This is the third and final part of a series on building a simple calculator REPL in Rust. (You may with to read part one and part two first.)

Here we’re going to talk about the `eval`

function, which takes an array of tokens, and either returns the result of the calculation or an error. You may have noticed that I used Polish notation, e.g., `+ 3 4`

in this language, with the expressions delimited by parentheses. The reason for this is two-fold: First, I want to make this into a more full-featured Lisp interpreter one day, and second, for the same reason that Lisp is written in prefix notation – it makes things easy to parse. As wikipedia says:

When Polish notation is used as a syntax for mathematical expressions by programming language interpreters, it is readily parsed into abstract syntax trees and can, in fact, define a one-to-one representation for the same. Because of this, Lisp (see below) and related programming languages define their entire syntax in terms of prefix notation (and others use postfix notation).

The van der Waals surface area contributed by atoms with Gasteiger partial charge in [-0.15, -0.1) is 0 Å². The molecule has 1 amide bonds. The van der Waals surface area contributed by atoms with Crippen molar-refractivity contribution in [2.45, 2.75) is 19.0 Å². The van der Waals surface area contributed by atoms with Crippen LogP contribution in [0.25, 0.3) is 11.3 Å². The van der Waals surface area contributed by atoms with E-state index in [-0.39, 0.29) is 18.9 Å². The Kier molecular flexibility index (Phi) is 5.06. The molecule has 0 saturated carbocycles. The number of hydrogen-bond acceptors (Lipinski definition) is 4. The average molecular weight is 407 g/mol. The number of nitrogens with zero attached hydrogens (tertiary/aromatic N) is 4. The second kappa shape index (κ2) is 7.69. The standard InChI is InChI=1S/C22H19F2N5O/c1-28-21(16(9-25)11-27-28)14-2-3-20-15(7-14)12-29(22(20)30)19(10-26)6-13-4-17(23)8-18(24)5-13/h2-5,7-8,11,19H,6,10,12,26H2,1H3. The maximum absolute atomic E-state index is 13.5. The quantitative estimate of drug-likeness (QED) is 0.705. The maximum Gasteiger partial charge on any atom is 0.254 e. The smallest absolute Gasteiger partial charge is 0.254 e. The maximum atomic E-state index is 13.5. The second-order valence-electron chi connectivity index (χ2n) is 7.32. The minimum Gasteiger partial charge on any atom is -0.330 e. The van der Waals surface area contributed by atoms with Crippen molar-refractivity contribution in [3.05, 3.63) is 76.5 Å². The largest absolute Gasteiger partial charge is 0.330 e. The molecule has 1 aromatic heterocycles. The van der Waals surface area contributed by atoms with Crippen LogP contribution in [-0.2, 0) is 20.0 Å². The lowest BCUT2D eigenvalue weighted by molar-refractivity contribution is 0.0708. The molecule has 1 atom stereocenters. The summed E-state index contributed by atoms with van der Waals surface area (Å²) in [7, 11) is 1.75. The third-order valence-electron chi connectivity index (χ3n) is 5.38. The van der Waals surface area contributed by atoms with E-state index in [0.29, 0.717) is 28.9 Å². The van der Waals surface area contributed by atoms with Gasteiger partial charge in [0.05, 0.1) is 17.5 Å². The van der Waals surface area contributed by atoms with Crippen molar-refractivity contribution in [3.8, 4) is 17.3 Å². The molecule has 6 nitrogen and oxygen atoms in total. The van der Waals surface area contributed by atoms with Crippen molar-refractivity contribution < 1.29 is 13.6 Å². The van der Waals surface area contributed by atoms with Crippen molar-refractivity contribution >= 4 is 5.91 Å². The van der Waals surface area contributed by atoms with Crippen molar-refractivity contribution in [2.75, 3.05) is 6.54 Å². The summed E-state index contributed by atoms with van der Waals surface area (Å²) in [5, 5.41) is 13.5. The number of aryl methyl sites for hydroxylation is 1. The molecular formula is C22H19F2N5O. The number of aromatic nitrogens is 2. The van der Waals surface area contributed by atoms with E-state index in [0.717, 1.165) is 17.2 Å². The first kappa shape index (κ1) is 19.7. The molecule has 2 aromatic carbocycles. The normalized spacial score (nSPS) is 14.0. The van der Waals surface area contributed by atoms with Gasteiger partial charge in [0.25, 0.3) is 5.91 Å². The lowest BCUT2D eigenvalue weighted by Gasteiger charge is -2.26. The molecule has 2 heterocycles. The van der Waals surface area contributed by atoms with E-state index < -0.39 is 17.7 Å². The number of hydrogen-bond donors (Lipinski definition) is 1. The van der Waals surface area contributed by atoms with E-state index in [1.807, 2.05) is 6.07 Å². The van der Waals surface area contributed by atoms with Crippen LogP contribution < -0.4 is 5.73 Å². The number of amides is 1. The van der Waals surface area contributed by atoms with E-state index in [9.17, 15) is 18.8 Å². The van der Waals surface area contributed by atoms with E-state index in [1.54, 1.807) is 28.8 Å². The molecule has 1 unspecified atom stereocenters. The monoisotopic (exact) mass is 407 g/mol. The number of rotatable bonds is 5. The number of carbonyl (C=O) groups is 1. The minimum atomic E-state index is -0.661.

We can think of an expression like `(* (+ 2 3) (+ 1 3))`

as a tree, with the division operator at the root and `(+ 2 3)`

and `(+ 1 3)`

as sub-trees. One major difference in the language I’ve defined from Polish mathematical notation is that I allow an arbitrary number of operands to follow each operator, which is why I need parentheses. Continue reading “Calculator REPL Part 3: Evaluating the tokens” →